A local high schooler will serve as official ambassador of Tourette Association of America’s 2018 National Awareness 5K Run/Walk this Sunday in Queens.
Blaise Urato, a senior at Half Hollow Hills High School West in Dix Hills, was selected for the role by the TAA. As ambassador, he will encourage participation in the event and help educate people on Tourette Syndrome, which he has, and Tic Disorders.
Urato said he was diagnosed with Tourette Syndrome during his first year of high school.
“I had a really hard time accepting that this would be something I would deal with for the rest of my life,” he said. “Not only was it challenging for me, it was a learning experience for my entire family because we knew very little about TS.”
He’ll help with the TAA’s education efforts during this year’s run/walk, which kicks off 9 a.m., Sunday at Flushing Meadows Corona Park.
And this isn’t Urato’s first time working with the TAA; in 2017, he became a TAA Youth Ambassador, helping him to develop friendships with others who have TS and learn how to educate the general population about the neurodevelopmental disorder.
Hills West Principal Dr. Michael Catapano said he’s seen Urato grow in leaps and bounds since he began at the school as a freshman.
“Blaise has demonstrated what it means to be successful,” Catapano said. “He has grown dramatically in his time at High School West, and always conducts himself in a respectful manner. Everyone at High School West is proud of Blaise for being selected for this outstanding recognition.”
Urato’s mother, Janice, credits Half Hollow Hills with being instrumental in her son’s growth and journey that has lead him to becoming an ambassador for this important event. “All of Blaise’s teachers, from elementary to high school, have motivated him and encouraged him to be the best he can be,” his mother said. “It is due to their support that he can tackle challenges and work hard to reach his potential.”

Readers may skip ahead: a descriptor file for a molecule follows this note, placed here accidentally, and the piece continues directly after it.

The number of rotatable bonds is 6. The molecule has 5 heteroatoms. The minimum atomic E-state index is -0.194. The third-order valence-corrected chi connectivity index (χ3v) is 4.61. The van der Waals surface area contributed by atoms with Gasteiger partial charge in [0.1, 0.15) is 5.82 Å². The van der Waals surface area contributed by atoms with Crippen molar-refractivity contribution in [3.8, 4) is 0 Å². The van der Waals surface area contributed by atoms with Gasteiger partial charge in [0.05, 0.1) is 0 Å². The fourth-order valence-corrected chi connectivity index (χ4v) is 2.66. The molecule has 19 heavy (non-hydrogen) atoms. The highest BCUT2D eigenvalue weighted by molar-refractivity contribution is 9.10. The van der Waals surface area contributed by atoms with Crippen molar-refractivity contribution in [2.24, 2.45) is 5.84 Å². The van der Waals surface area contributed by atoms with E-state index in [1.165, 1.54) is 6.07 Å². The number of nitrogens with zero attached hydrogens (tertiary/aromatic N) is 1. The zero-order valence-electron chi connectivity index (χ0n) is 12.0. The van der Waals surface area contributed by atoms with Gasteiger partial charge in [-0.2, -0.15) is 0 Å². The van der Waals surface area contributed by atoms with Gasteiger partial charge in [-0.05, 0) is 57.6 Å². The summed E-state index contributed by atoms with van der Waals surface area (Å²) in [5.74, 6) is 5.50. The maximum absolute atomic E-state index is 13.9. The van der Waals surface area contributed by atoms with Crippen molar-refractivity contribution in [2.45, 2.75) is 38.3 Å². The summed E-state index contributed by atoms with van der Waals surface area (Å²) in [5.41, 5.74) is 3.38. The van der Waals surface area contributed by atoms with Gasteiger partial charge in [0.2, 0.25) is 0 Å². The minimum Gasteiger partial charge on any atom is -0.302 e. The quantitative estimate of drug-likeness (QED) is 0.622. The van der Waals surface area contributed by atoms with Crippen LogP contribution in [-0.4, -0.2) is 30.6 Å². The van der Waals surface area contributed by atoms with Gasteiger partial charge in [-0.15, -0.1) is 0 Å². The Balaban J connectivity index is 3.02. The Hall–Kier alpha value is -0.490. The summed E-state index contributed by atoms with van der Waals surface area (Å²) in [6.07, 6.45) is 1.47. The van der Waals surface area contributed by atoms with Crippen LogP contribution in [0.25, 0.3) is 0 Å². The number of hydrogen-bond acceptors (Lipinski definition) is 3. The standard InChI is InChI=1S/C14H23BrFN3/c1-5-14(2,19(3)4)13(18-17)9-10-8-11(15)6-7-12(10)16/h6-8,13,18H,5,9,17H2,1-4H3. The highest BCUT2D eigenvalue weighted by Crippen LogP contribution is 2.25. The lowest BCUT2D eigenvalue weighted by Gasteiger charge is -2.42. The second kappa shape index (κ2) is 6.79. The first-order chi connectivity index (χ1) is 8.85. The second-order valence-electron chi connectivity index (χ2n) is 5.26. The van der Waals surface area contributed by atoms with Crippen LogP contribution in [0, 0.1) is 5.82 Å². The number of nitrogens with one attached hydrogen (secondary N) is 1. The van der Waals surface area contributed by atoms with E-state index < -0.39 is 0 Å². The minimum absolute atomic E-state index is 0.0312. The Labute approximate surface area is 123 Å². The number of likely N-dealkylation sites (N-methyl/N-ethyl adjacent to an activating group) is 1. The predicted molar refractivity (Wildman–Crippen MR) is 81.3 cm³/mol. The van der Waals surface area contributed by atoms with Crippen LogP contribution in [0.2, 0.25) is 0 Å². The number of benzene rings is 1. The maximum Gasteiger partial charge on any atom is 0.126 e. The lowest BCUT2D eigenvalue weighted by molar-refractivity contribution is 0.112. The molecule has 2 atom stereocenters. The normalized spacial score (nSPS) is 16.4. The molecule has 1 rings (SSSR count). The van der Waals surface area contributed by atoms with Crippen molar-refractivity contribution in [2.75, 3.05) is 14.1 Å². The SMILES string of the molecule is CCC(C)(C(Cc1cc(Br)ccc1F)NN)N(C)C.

Urato added that being a TAA Youth Ambassador has helped him accept and handle the daily challenges he faces.
The TAA offers resources and referrals to help people and their families cope with the problems that occur with TS, and raises public awareness and counters media stereotypes about the disorder.
Amanda Talty, interim CEO of the Tourette Association, said the association’s annual run/walk grows each year. “More and more advocates come from all over the country for this heart-warming and fun race to provide support and improve the lives of those living with Tourette syndrome and other tic disorders.”
Talty continued, “In honor of National Tourette Syndrome Awareness Month, the TAA is delighted to bring together the Tourette syndrome community to raise awareness and foster social acceptance of the condition that affects 1 in every 100 children between the ages of 5 and 17 years old.”
For more information on the run/walk, visit Tourette.org.